If you are setting up a company and there is more than one shareholder, it is important to have in place a comprehensive shareholders agreement. Without such an agreement in place, the operation of the company can become uncertain and unnecessarily complicated. However, even without a shareholders agreement in place shareholders still owe obligations to each other under the company’s constitution (noting that the agreement is separate to the company’s constitution), the Corporations Act 2001 (Cth) and the common law in Australia. Even if your company has been operating for a long time, you can still enter into a shareholders agreement to govern the ongoing operations of your company in the future.
A shareholders agreement is essentially a contract between the shareholders of a company. It governs how decisions are made on behalf of the company, how disputes or deadlocks are to be addressed, the process for the sale of shares or when a shareholder leaves the company, as well as other important operations and decisions of the company. The agreement should also set out the scope and extent of your rights and obligations as a shareholder and should be tailored to the objectives and particular operations of the company being formed. It is important to ensure that the terms of a shareholders agreement are valid and enforceable under the company’s constitution, the Corporations Act and (where applicable) the common law in Australia.
If you are a majority shareholder, you may want the agreement to contain terms that provide you with greater voting rights or a first right of refusal in relation to the sale of any shares. Alternatively, if you are a minority shareholder, you should ensure that the terms of the agreement allow you to have the ability to appoint a director, access company related information when required, can tag along (meaning that the minority shareholder can join with a majority shareholder) with in the sale of the company or buy out the shares of the company (including a first right of refusal).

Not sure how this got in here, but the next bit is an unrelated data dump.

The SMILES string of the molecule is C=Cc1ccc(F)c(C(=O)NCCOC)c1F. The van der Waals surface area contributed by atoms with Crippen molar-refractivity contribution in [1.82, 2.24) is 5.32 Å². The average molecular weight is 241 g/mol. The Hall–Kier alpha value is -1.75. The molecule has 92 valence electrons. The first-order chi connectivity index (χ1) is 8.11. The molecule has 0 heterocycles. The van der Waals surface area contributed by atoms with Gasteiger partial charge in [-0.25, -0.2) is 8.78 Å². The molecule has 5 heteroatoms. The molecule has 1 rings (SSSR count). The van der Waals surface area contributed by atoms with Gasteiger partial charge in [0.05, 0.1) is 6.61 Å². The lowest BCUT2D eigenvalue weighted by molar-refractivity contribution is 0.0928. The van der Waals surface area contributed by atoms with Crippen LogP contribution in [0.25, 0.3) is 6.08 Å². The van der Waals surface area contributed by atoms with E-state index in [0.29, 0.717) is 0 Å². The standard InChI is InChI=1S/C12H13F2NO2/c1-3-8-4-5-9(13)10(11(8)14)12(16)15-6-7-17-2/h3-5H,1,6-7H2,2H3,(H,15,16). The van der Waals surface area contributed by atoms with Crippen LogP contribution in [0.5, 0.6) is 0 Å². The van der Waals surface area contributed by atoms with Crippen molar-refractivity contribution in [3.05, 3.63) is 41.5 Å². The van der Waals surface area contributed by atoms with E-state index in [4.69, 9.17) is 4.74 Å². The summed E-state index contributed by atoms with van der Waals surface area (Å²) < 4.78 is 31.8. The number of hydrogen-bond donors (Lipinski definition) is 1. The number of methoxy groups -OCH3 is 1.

The provisions of the shareholders agreement will usually be limitations to the actions that the company’s board of directors can take without first obtaining shareholder approval. There will also often be an ability for shareholders to veto certain board or shareholder decisions. These provisions will specify the type of shareholder approval required for the board to take an action, including by way of:
A majority of at least 50% of shareholders; and
The passing of a special resolution at a general meeting. Under the Corporations Act, such a resolution requires sufficient notice to be provided that the resolution is to be proposed and at least a 75% majority in favour to be passed.
Common themes dealt with in shareholders agreements include:
Management structure, removal and appointment of directors and what powers will be awarded to managers or directors.
Exit and share sale processes for shareholders wishing to leave the company.
Rights and powers attached to particular classes of shares in the company.
Bank accounts and funding or contribution arrangements.
The process for holding director or shareholder meetings, including notice periods or quorum requirements.
How and when dividends must be paid to the shareholders.
Confidentiality and non-compete/restraint of trade requirements of shareholders.
Delegation of power to engage in transactions or expenses or to enter contracts on the company’s behalf.
As with many types of commercial contracts, there is no one size fits all type of shareholders agreement. They must be tailored to the new company and its intended business to ensure that any elements unique to your new company’s circumstances are dealt with in the agreement where possible. The certainty and direction provided by a shareholders agreement can better prepare you to focus on the operation of your company. If you’d like to talk to someone about shareholders agreements, please contact Jenkins Legal & Advisory on 02 4929 2000 or email firstname.lastname@example.org.
This article is not legal advice, and the views and comments are of a general nature only. This article is not to be relied upon in substitution for detailed legal advice.